Wednesday 21 Feb 2024
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KUALA LUMPUR (Nov 16): The Employee Provident Fund (EPF) will have to rejig its investment portfolio given the schemes that have been offered to eligible members to tap on their retirement savings and the permitted reduction on contributions.

EPF chief executive officer Tunku Alizakri Alias said EPF will have to liquidate some of its investments for the purpose, but he did not elaborate on the matter.

However, being the largest investor in the local equity market, EPF will make sure its share sales will not rock the market.

“We are also very cognisant about the impact on the market. We can’t be selling down shares until it affects the general market,” he told the media briefing in which the provident fund announced the details on the i-Sinar scheme.

According to him, EPF will have to put aside between RM11 billion and RM15 billion in liquidity for the latest facility, i-Sinar which allows eligible members to take advances from their Account 1.  

On top of that, the provident fund has allocated cash flow of RM30 billion for another scheme offered earlier which is i-Lestari, a withdrawal facility that allowed members to withdraw RM500 a month for 12 months with a total of up to RM6,000.

Meanwhile, EPF will see members’ contributions shrink by RM8 billion in 2020 as the government allowed members to reduce the contribution rate to 7% between April and December this year, and RM9 billion in 2021 as a result of lower members' contribution rate at 9% for the whole of 2021.

“There will be real cash flow implications for EPF. Not only will the members eligible for the i-Sinar facility forgo the compounded returns they could have received from their Account 1, but it will also affect other members that are not applicable for the facility,” he said.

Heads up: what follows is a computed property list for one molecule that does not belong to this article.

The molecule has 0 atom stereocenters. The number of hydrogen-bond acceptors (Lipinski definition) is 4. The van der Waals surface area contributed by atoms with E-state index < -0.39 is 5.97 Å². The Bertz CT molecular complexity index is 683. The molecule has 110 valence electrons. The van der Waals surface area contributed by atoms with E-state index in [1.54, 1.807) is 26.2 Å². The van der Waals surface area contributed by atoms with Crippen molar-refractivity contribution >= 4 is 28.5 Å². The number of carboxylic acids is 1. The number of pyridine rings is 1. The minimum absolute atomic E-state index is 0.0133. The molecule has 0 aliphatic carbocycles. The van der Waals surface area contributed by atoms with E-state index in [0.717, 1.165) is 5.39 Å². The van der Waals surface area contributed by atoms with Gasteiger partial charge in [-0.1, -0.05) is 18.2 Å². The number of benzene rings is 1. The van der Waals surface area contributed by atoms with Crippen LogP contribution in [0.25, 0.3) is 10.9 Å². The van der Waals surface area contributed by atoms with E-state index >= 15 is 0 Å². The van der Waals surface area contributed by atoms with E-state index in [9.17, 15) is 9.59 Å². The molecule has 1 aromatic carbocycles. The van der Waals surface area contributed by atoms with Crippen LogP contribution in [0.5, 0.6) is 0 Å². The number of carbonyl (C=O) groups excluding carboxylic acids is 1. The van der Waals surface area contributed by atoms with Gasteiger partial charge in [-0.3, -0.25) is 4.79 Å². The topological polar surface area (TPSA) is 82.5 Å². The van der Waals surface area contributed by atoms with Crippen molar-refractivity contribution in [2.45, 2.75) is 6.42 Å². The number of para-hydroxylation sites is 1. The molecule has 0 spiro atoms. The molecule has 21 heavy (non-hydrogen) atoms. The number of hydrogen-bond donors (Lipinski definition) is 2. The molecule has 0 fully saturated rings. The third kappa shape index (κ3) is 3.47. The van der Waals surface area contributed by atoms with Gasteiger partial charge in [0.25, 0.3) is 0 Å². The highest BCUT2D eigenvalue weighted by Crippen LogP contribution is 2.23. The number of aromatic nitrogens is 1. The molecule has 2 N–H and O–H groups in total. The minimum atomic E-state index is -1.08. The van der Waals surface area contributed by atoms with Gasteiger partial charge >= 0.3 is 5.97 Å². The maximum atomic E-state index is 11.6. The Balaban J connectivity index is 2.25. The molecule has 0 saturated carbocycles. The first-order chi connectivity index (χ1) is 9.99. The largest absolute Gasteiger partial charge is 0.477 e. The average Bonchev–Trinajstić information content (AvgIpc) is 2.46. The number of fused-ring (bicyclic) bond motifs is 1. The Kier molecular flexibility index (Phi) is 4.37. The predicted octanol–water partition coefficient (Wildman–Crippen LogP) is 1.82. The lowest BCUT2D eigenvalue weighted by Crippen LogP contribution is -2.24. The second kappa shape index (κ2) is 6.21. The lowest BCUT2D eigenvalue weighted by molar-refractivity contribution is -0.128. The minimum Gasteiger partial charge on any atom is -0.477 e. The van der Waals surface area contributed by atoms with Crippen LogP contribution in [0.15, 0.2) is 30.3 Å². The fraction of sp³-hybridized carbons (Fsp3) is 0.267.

“EPF members will lose out on potential dividends going forward, as some investments and opportunities will be forgone, but these unprecedented times require an unprecedented response. This (i-Sinar) is one way to balance the present needs of the people and their future retirement,” he said.

Asked if this would affect the provident fund’s asset allocation, he explained that EPF has kept an eye on the current crisis since March and had put in place a strategy to ensure sufficient liquidity to meet the needs.

“As far as we are concerned, the strategic asset allocation (SAA) that we had will continue to be the prime guidance for us,” he stressed.

Alizakri added that the percentages outlined in the fund’s SAA will also guide the path of investment liquidation and therefore it will always be in line with the allocation.

Edited ByKathy Fong
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